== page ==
Honestly? I think it’s about them. The triangulating operatives. Them personally. They feel they brought the Democrats “back” from some imaginary brink and they continue to claim credit, because it makes them relevant.

    It would be okay if it was some reflection back to the trauma of McGovern losing, but it’s not. It’s a reflection back to Bill Clinton winning.

    My big fear about the Clintons is that they are too far removed from ordinary people to get back to them. I see her going to these conferences and such and I just think it’s oddly out of time. No one gives a shit about conferences or roundtables or whatever. I think the country is a little harder, a little harsher, than it was in the 1990’s and there’s a reason for that. Ordinary people went thru a lot in the prolonged crash. It was hard. They didn’t come out unscathed.

  92. 92
    Anne Laurie says:

    @Patricia Kayden:

    What is it about Republicans and the mistreatment of dogs?

    Well, they’d prefer mistreating women/children/people of color, but everybody’s sooooo ‘politically correct’ about a little happy-time gang-rape’n’assault party, these days…

    Honest answer? Back when my younger brothers were Boy Scouts, they and their pack members would brag to each other about ‘fun camping pranks’ like putting razor blades in apples & giving them to racoons. These kids were (mostly) not sociopaths, and when I got on their cases individually, they’d be really defensive (also, they’d confess that most of the worst stories were complete inventions). No one or two of those kids (or probably even most of the blithe spirits in Malek’s frat) would even think about doing stuff like that. But you put three or more pubescent boys together, and they’re going to torture whatever unfortunates they can find — the weakest member of the group, if there aren’t dogs or racoons or frogs around. It’s a bonding thing, anthropologists say. Repubs are the guys who don’t outgrow their “Lord of the Flies” phase when they’re technically adults.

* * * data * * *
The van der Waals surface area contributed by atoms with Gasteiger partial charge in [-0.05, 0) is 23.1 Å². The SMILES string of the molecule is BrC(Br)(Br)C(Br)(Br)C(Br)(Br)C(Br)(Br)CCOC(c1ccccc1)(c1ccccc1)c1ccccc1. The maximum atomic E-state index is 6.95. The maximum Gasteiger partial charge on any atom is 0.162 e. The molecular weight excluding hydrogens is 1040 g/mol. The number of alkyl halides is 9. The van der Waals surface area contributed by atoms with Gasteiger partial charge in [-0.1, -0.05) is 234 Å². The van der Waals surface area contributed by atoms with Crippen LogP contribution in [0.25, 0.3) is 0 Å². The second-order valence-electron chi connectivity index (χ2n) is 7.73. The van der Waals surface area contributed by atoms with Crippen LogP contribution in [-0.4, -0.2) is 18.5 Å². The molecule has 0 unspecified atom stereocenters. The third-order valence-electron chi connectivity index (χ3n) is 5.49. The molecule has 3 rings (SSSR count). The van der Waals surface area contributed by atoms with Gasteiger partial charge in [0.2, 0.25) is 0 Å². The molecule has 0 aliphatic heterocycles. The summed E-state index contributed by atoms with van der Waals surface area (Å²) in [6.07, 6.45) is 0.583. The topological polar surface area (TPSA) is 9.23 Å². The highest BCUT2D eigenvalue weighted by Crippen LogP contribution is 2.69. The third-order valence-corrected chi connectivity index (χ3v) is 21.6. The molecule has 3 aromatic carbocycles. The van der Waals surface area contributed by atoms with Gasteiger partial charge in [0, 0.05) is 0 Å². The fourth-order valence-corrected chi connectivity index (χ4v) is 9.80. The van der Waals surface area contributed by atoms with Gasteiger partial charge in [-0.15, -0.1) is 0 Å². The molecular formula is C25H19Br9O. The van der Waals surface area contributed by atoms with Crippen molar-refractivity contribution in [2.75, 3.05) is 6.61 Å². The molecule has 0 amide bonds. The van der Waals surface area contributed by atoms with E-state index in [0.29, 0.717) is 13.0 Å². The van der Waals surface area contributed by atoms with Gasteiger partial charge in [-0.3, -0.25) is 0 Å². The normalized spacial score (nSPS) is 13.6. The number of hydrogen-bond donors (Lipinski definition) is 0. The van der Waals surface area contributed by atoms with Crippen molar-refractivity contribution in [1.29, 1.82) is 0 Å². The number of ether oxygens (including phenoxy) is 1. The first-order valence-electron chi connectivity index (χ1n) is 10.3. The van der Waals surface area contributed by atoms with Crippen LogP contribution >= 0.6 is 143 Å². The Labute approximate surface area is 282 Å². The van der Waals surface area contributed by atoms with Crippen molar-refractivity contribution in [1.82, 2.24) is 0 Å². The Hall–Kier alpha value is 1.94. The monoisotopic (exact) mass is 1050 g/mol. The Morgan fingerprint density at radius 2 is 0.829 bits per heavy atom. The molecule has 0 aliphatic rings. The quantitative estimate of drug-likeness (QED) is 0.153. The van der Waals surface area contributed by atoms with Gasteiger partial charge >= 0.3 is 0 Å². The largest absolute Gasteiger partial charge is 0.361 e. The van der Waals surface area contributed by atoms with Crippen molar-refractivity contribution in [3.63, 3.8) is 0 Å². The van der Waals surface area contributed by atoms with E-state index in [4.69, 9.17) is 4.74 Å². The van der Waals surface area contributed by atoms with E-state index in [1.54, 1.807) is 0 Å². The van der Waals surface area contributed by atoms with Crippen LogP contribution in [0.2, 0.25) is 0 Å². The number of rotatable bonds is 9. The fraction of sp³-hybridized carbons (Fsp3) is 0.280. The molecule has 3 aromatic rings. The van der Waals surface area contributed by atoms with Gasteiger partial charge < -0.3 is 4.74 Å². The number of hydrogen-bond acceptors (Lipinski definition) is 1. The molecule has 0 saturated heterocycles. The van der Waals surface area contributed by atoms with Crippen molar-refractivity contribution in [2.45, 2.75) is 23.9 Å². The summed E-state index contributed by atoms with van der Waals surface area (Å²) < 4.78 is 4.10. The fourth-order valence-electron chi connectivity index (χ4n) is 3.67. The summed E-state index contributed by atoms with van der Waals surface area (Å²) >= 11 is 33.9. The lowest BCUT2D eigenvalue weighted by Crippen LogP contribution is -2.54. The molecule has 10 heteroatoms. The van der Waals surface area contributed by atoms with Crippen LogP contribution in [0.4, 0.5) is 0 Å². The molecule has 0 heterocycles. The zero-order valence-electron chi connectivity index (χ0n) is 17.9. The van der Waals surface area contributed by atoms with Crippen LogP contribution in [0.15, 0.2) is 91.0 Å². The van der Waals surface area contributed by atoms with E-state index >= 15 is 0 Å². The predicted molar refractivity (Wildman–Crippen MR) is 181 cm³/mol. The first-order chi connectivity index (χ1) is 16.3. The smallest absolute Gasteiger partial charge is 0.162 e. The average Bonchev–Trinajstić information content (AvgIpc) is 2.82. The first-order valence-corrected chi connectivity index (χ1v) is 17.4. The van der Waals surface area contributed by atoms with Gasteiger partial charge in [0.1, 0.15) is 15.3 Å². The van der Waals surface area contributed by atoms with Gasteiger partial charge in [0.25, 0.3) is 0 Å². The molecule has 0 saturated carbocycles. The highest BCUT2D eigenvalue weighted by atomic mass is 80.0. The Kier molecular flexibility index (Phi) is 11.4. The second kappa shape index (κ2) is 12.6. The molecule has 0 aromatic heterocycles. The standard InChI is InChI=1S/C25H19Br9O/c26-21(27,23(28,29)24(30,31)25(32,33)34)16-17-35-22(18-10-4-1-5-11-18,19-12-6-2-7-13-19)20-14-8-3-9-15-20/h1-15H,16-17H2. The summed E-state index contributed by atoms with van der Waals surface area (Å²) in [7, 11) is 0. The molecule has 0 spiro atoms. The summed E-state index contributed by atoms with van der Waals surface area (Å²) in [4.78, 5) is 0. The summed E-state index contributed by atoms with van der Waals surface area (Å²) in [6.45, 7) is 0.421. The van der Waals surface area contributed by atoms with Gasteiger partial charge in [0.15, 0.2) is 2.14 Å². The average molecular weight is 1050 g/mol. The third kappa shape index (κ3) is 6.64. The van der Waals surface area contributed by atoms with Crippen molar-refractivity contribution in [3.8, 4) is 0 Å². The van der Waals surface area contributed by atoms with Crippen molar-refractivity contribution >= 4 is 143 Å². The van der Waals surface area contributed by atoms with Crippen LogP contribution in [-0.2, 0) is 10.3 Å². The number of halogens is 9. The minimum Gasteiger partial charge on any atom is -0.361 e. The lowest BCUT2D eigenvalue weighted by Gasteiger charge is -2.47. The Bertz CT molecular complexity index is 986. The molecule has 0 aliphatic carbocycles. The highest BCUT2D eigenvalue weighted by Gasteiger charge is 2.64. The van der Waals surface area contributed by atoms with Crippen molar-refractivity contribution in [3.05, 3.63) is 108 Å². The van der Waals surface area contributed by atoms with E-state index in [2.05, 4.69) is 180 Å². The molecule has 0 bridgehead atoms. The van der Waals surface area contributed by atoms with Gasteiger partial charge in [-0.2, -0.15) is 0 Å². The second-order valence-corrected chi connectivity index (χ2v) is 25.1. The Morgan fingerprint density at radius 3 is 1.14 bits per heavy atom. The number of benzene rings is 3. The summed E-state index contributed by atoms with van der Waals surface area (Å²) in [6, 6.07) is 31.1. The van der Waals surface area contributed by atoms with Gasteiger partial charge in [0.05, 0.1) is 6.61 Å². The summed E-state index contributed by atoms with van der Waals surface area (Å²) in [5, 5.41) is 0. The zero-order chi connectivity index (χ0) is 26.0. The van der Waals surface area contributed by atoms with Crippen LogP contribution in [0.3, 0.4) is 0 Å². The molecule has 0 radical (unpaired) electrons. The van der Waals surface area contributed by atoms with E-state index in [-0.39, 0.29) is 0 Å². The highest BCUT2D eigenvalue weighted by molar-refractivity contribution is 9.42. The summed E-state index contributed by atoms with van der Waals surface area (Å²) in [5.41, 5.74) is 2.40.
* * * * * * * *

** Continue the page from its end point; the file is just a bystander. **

See also: Authoritarians. It’s not a real hierarchy unless you get to kick down, as well as kissing up.

  93. 93
    divF says:

    @KG: Not to mention any poll showing Hillary ahead of any Republican (in this case, Ted Cruz) in South Carolina. Even South Carolina recognizes what a repellent character Tailgunner Ted is.

  94. 94
    Baud says:

    @Kay:

    I see her going to these conferences and such and I just think it’s oddly out of time. No one gives a shit about conferences or roundtables or whatever.

    I agree it’s a problem if she keeps it up. But she really shouldn’t be “campaigning” yet.

  95. 95

    @Kay: Did you see Diane Ravitch’s interview on Bill Moyer’s show on PBS? She was saying all the things you say about charter schools, testing and public schools.

  96. 96
    Matt McIrvin says:

    @KG: Extremely early polls are entirely about name recognition. Hillary Clinton has ultimate name-recognition superiority over anyone else who could be in the 2016 race. It’s the same reason she was the early favorite in 2008. It doesn’t actually mean much as a projection, because major-party presidential candidacies generate their own name recognition.

  97. 97
    WaterGirl says:

    @Patricia Kayden:

    What is it about Republicans and the mistreatment of dogs?

    They are sociopaths.

  98. 98
    Cervantes says:

    @Suffern ACE: